There were two lads of us who left Boston to visit our brothers—both of whom were in the army and in the same company. We expected to find the Army at Washington; and we each carried a box of dainties to delight our brothers with. On reaching Washington, we were sorely disappointed to find that the army had started on its march to Richmond; and that no civilians were allowed to follow—not even to cross the Potomac into Virginia. So there was nothing to do but see the sights in Washington and return to our homes. But we had been there only two days when the news came of a fight or skirmish on July 18th at Blackburn's Ford, where several were killed, and one of the dead was the brother of my companion. It was a terrible blow to my friend, and a great shock for me.

We immediately telegraphed home, and at once came the reply "Get the body, if you can, and send it home." Well, we two lads went to the War Department and I suppose our sorrowful tale moved them with compassion, for they gave each of us a pass to go to the front to get the body of the dead soldier. I've got that pass stowed away now, among my papers, as a War curiosity. It reads,

Allow the bearer, Mr. Andrew J. Clement, to pass the lines and go to the Front for the body of a friend.

Drake De Kay      
Aid de Camp.

Later in the war, the death of a soldier was of too little importance to awaken such sympathy at Headquarters. Indeed, two days later, there were thousands killed within two miles of the spot where those killed in this skirmish were buried. After much difficulty, we hired a light wagon in which my friend rode, while I got a seat in an army wagon that was taking out supplies. It was just midnight on Saturday July 20th when we started from Willard's Hotel on Pennsylvania Avenue. There was a full moon, and the night was lovely. I was all excitement. I was going to join the army. I should see my brother, and perhaps I should see the big battle everybody was talking about as soon to be fought.

Well, I saw all that I expected to see and a good deal more. As the horses toiled painfully all that night over the rough and hilly roads, I little thought that on the very next night I should be more painfully trudging back over that very route footsore and weary, a gun on my shoulder—and ready to fight if the victorious enemy came up with us. Yet such was the case, and the gun in the hall is the one that I carried to Washington after the battle of Bull Run, July 21st, 1861.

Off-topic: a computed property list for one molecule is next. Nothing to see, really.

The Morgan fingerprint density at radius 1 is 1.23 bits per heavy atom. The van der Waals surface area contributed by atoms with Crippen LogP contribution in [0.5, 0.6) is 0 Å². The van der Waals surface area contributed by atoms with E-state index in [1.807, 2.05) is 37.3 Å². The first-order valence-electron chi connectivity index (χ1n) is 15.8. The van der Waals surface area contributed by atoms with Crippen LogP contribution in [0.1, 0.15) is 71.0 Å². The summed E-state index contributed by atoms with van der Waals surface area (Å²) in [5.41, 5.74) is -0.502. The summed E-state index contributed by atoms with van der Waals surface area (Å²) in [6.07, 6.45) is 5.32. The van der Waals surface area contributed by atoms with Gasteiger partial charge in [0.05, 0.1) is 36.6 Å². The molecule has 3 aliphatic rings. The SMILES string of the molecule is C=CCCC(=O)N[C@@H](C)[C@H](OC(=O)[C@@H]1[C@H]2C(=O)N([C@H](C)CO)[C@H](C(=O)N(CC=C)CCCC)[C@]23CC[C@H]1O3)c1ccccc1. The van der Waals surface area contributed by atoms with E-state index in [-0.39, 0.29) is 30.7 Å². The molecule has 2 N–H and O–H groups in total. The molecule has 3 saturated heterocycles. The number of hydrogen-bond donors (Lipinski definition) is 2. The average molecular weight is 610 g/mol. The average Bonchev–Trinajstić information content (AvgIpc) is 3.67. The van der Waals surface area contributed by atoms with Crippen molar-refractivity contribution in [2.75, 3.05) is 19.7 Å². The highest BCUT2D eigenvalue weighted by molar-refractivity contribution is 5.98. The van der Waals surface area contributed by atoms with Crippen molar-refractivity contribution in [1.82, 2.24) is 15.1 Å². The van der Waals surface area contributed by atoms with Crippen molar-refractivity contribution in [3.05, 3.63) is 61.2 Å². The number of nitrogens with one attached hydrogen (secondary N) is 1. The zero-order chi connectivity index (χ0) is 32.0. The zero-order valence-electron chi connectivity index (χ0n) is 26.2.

Of course the ride that beautiful night was too exciting for sleep. It was just after daybreak, when we were taking a hasty breakfast at a small tavern, that we heard the first boom of a heavy gun. This was the gun that opened the great battle of Bull Run. We were yet six miles away from the army—and all were impatient to reach our destination. The horses were kept at their best working pace, and when we had gone three miles we met troops marching towards us. These were certain regiments that wouldn't fight because the ninety days of their term of service had just expired. They looked thoroughly ashamed of themselves, and marched in great disorder. The officer with our wagon, and the soldier who drove it, both scoffed at them and called them sneaks and cowards; and, cowards as they were, they didn't resent the insults. For myself, I felt as though they all deserved shooting when they got to Washington.

An hour later we reached Centreville and looked down on the battle-field. Hastily finding where my friend's dead brother was buried, I left him to his mournful task of recovering the corpse while I went to find my own brother whom I yet hoped to meet alive. But it wasn't an easy task. The line of battle was long; and, in spite of my inquiries, I went wrong. I went to the right wing only to find that the regiment I sought was probably away off on the left wing. Nobody seemed able to give exact information, and everybody wanted to know what a boy in black clothes and a straw hat was doing on the battle-field. Once I went up and sat down in the rear of a battery of light artillery to watch the effect of the firing, and the Capt. drove me off with terrible oaths. But I went around a small farm house and crept back again, and saw the grapeshot scatter the "rebs." And so I went on from point to point, staring and asking questions, and being stared at and questioned in return. At length I learned that the regiment I wanted was at the extreme left. So off I started, already weary from loss of sleep, excitement and tramping under the hot sun.

Arriving at the left, I again was attracted by a battery in action, and it was while I stood entranced with excitement that my brother discovered me. His regiment was lying in the bush close by supporting this very battery. Never was a man more surprised than was he at that moment. He supposed I was at home in Boston. But, before he would talk, he made me go into the woods and lie down with the soldiers so as to be in less danger. And there I crawled around and shook hands with nearly a hundred men whom I had known all my life. Many were the questions I answered, and scores of messages were given me to take home to parents and friends. The boys seemed very sad—for a member had been killed in this company only three days before, and they expected to be actively fighting again at any moment. At length my brother insisted that I should go back to Centreville out of danger, and I started with a heavy heart. But secretly I resolved to try to go to Richmond with the army, for I felt sure it would only take a few days. Up to that time it seemed to be victory for us; and I didn't believe it could possibly be otherwise. So I went back to Centreville. I was very hungry as well as tired. It was now past four o'clock in the afternoon.